People in Northern Uganda had experienced Ugandan civil war between government troops and the Lord's Resistance Army from late 1980 to 1990. Both the massacre and kidnapping happened many times. Eventually, all of the citizens who lived in the major city, Gulu in the Gulu District, received the evacuation order. Until the implementation of a ceasefire agreement, this civil war had deprived people of employment opportunities. Moreover, it completely crippled Gulu’s agriculture.
Our supplier, GULU AGRICULTURAL DEVELOPMENT COMPANY, a.k.a. GADC, initiated training toward farmers in 2009. They regenerated both agricultural capital and agricultural knowledge. In addition, they improved farmers’ income by increased yield. Charles Oboth, the operations manager, organized training by giving clear explanations, skillful storytelling with pictures, and demonstrating the activities from scratch. For example, he underscores the importance of following five basic points.
GADC selected a suitable place for cotton cultivation and had farmland built there. "The yield increases when seeds are sown at intervals and excess seedlings are thinned out," he mentioned. However, Ugandan farmers didn’t understand Charles’ advice. The reason for this is that farmers believe that that the more seeds they distributed, the greater the yield they will get. Therefore, he cultivated the demonstration farm nearby the farmland, which Ugandan farmers cultivated as they like. Charles proved that demonstration farm, which was sown at appropriate intervals and thinned out, had a higher yield than the farmland in which they had scattered many seeds.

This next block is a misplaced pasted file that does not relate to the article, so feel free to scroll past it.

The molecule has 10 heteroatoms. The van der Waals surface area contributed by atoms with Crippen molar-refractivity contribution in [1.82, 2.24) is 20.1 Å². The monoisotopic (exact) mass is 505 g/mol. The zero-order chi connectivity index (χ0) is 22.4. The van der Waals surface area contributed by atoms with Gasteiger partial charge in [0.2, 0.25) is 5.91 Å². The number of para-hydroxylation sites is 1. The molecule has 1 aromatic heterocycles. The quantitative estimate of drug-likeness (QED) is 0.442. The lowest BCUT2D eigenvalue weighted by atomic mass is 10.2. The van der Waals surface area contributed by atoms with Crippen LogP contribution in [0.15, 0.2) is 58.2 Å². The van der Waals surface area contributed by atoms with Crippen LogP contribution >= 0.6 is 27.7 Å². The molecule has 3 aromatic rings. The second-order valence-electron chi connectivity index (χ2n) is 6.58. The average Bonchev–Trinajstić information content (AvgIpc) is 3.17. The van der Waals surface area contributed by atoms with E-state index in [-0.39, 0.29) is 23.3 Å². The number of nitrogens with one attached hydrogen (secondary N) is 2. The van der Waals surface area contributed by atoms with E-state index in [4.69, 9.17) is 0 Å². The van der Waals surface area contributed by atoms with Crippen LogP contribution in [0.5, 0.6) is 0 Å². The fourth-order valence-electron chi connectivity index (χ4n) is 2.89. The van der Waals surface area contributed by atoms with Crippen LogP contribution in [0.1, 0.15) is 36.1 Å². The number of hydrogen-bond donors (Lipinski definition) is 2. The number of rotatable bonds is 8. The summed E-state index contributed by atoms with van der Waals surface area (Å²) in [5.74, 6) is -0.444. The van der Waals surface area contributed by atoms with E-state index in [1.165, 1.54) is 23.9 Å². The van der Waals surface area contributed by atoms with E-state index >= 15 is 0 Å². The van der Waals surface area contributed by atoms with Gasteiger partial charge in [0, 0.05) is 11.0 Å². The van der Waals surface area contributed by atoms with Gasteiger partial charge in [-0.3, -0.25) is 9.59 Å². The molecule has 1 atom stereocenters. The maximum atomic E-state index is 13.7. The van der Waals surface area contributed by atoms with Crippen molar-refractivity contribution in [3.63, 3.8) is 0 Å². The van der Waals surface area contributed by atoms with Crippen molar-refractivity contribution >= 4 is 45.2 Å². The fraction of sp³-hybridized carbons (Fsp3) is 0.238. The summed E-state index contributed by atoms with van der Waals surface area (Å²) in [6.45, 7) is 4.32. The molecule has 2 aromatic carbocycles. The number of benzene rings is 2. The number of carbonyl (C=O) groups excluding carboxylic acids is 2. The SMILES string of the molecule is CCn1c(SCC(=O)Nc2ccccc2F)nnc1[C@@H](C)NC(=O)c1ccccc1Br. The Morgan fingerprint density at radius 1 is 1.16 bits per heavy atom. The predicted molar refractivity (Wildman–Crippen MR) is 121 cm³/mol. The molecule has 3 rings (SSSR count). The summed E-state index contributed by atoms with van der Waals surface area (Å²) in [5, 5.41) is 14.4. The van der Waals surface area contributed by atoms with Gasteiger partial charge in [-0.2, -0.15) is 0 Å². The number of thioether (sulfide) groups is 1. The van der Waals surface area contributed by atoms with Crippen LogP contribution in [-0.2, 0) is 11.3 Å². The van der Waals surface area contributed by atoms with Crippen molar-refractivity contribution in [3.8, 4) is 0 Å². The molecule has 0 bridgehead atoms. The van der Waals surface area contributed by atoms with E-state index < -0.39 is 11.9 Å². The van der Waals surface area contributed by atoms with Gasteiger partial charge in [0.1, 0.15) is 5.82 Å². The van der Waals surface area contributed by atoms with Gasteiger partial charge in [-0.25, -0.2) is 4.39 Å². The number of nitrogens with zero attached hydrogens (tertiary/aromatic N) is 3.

In addition, GADC not only gives pieces of training of technical farming skills but also offers instructions of financing plan in order to continue the business. People who had lived in domestic evacuation camps for a long time lost their passion to work as they were aided by food distribution. To make matter worse, the proportion of alcoholic male patients had increased.
According to a Japanese resident in Africa, people around here tend to be optimistic. Not only in Uganda but also in Kenya, many people often spend money whenever they get it. GADC shows two types of picture stories: "a farmer who buys as much alcohol as he wants and runs out of money and cannot grow cotton the next year" and "a farmer who saves money and harvests cotton the next year and gets the money again." The purpose of this initiative is to teach farmers how to continue to make a profit by manage their money systematically.
Currently, the use of genetically modified seeds for all kinds of cotton is strictly banned in Uganda. In Uganda, everything they require to grow cotton is covered by enough amount of rainfall. Charles Oboth, who is a manager explains the details of organic growing below. “The key point of our organic growing is that we do not use chemical pesticides. Instead of that, we utilize bugs trap made from the mixture of herbs such as neem, ladybugs as natural enemies of bugs, and syrup including sugarcane pomace.”
GADC sets more than 100 distributors of purchasing cotton. These spots are called “stores.” Farmers bring cotton yields into their nearest store, then the store pays farmers for orders by cash. GADC’s truck collects cotton from a store and carries it to a cotton ginning mill. This is a convenient system for either a farmer who lives far away from a store or who does not have any vehicles. This allows farmers to earn cash without bearing the huge burden.
The choice of whether farmers grow organic cotton or not is up to them. The choice of whether farmers grow organic cotton or not is up to them. GADC purchases organic cotton at a premium price as it requires a lot of work to grow it. GADC motivates farmers to initiate organic growing with these incentives. As a result, their efforts somehow came to fruition. More than 10,000 farmers are cultivating organic cotton now. GADC paid an expensive certification fee, went through a 47-day on-the-job audit, and achieved strict GOTS certification. It increases the value of the added value of cotton, earns a profit by exporting it to Europe and Asia, and implements various programs to let farmers do environmentally and sustainable agriculture. To summarize, we Tasihoboseki assumes that GADC’s organic cotton is one of the most environmentally friendly and sustainable ones. We will continue to use Ugandan organic cotton.